CONTACTTRAFFICABOUT TOM VANDERBILTOTHER WRITING CONTACT ABOUT THE BOOK

The Helmeted Cyclist as an “Indicator Species”

There are some striking passages in the new “Cycling in the Netherlands” report (via David Hembrow).

Wearing a bicycle helmet for daily trips is unusual in the Netherlands. Only competitive cyclists or mountain bikers tend to wear a helmet for their sport. Some parents give young children bicycle helmets. Usually the helmet is simply packed away for good before the offspring are 10 years old. There is certainly no support for mandatory helmeting. The fear exists that making it mandatory would cause a drop in bicycle use.

Sound dangerous? No, the reverse.

To talk about the relationship of bike helmets to safety is, it seems, to approach the situation in the wrong way. A useful analogy, I think, is to consider the presence or absence of certain species of birds in our environment. The near-disappearance of the peregrine falcon several decades ago was, it turned out, an indicator of the presence of toxic contaminants in our midst (it wasn’t just a bird problem, it was a human problem); we addressed the problem (somewhat), and the falcons returned. Conversely, the appearance of a flock of bike helmets could be read as a sign of safe and responsible individual behavior, or it could represent a species under attack in an unsustainable environment. To take another example, various species of woodpeckers have been on the decline, not just because of habitat loss, but because of the decline of natural processes, like fire, that give them the habitat they need. There too is a metaphor for cycling culture — without habitat, without the right habitat, a species won’t thrive. Given the Netherlands’ experience, helmets matter rather little — much more important are facilities, riders, enforcement, incentives, and the broader culture comprised of these things.

There’s all sorts of other interesting stuff in the report; e.g., this passage:

Most children are taught to ride a bicycle by their parents or a brother or sister at a very early age. This is less apparent amongst the growing of migrant population. Traditionally the bicycle is not part of Turkish or Moroccan culture. Often the parents cannot ride a bicycle, so no suitable bicycles are available in the household. In large cities with many migrants, extra attention is thus devoted to cycling skills in primary school. To ensure that all children gain cycling experience, the Amsterdam municipality makes bicycles available to schools, for instance. In a number of cities cycling courses for migrant women are also held. They can then master cycling in a protected environment. Many participants enjoy this as an opportunity to develop more skills.

The city giving bikes to schools — amazing! Here (in NYC) we read about community resistance to bike lanes so as not to interrupt the smooth vehicular conveyance of children to schools, typically in oversized vehicles that themselves are a threat to the urban environment.

This entry was posted on Friday, March 6th, 2009 at 1:10 pm and is filed under Bicycles, Cyclists, Traffic safety. You can follow any responses to this entry through the RSS 2.0 feed. Both comments and pings are currently closed.

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Traffic Tom Vanderbilt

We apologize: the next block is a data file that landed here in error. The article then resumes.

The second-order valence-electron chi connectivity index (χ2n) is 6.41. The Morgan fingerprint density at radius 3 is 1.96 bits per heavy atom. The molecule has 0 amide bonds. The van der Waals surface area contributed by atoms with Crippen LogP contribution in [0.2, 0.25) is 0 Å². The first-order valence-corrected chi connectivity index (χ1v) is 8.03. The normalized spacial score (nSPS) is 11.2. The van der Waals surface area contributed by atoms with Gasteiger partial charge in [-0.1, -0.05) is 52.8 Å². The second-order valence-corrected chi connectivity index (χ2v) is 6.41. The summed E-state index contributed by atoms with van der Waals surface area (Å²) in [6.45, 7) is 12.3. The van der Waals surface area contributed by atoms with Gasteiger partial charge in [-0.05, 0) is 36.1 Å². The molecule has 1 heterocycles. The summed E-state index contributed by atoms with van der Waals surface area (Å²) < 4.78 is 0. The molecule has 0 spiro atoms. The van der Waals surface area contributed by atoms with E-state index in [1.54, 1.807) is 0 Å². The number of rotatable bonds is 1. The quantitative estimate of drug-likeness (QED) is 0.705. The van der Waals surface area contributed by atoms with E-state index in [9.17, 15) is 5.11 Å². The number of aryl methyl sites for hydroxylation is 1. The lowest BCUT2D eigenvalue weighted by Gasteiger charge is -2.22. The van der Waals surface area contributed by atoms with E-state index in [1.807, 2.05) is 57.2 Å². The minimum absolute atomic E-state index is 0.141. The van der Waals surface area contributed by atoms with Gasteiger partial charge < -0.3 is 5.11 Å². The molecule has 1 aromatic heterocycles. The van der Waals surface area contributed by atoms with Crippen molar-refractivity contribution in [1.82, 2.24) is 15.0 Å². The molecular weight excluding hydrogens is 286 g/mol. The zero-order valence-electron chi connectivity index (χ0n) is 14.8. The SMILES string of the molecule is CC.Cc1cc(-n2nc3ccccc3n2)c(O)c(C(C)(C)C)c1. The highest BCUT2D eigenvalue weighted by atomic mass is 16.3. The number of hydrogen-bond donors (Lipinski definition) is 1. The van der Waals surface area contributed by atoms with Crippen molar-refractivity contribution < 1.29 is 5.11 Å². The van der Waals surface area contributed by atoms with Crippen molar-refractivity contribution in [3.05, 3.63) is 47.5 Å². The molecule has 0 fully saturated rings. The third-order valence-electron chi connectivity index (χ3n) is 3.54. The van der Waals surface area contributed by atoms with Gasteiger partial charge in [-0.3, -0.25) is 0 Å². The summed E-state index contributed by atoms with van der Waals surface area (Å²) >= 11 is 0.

How We Drive is the companion blog to Tom Vanderbilt’s New York Times bestselling book, Traffic: Why We Drive the Way We Do (and What It Says About Us), published by Alfred A. Knopf in the U.S. and Canada, Penguin in the U.K, and in languages other than English by a number of other fine publishers worldwide.

Please send tips, news, research papers, links, photos (bad road signs, outrageous bumper stickers, spectacularly awful acts of driving or parking or anything traffic-related), or ideas for my Slate.com Transport column to me at: info@howwedrive.com.

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Upcoming Talks

April 9, 2008.
California Office of Traffic Safety Summit
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May 19, 2009
University of Minnesota Center for Transportation Studies
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June 23, 2009
Driving Assessment 2009
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June 26, 2009
PRI World Congress
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June 27, 2009
Day of Architecture
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July 13, 2009
Association of Transportation Safety Information Professionals (ATSIP)
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August 12-14
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Royal Automobile Club
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Wisconsin Department of Transportation’s
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American Association of Motor Vehicle Administrators
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Attitudes: Iniciativa Social de Audi
Madrid, Spain

April 16, 2012
Institute for Sensible Transport Seminar
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April 17, 2012
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January 30, 2013
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January 31, 2013
Metropolis and Mobile Life
School of Architecture, University of Toronto

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ISL Engineering
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Australian Road Summit
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New York State Association of
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